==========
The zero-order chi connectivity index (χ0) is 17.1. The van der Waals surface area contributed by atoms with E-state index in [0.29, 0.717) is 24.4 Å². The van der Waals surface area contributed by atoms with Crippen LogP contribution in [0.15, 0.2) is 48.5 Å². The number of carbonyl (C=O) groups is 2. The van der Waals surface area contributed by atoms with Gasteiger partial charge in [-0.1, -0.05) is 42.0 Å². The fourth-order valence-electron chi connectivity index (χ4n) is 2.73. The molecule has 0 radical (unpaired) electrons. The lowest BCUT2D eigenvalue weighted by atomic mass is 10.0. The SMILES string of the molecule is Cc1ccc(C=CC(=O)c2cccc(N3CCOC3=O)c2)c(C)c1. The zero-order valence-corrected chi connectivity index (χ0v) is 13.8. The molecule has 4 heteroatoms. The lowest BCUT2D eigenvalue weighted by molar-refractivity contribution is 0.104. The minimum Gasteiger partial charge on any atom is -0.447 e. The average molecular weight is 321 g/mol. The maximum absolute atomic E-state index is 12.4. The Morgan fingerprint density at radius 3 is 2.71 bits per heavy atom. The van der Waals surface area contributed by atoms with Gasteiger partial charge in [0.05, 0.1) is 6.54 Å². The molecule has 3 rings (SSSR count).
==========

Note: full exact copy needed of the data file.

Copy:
The zero-order chi connectivity index (χ0) is 17.1. The van der Waals surface area contributed by atoms with E-state index in [0.29, 0.717) is 24.4 Å². The van der Waals surface area contributed by atoms with Crippen LogP contribution in [0.15, 0.2) is 48.5 Å². The number of carbonyl (C=O) groups is 2. The van der Waals surface area contributed by atoms with Gasteiger partial charge in [-0.1, -0.05) is 42.0 Å². The fourth-order valence-electron chi connectivity index (χ4n) is 2.73. The molecule has 0 radical (unpaired) electrons. The lowest BCUT2D eigenvalue weighted by atomic mass is 10.0. The SMILES string of the molecule is Cc1ccc(C=CC(=O)c2cccc(N3CCOC3=O)c2)c(C)c1. The zero-order valence-corrected chi connectivity index (χ0v) is 13.8. The molecule has 4 heteroatoms. The lowest BCUT2D eigenvalue weighted by molar-refractivity contribution is 0.104. The minimum Gasteiger partial charge on any atom is -0.447 e. The average molecular weight is 321 g/mol. The maximum absolute atomic E-state index is 12.4. The Morgan fingerprint density at radius 3 is 2.71 bits per heavy atom. The van der Waals surface area contributed by atoms with Gasteiger partial charge in [0.05, 0.1) is 6.54 Å². The molecule has 3 rings (SSSR count).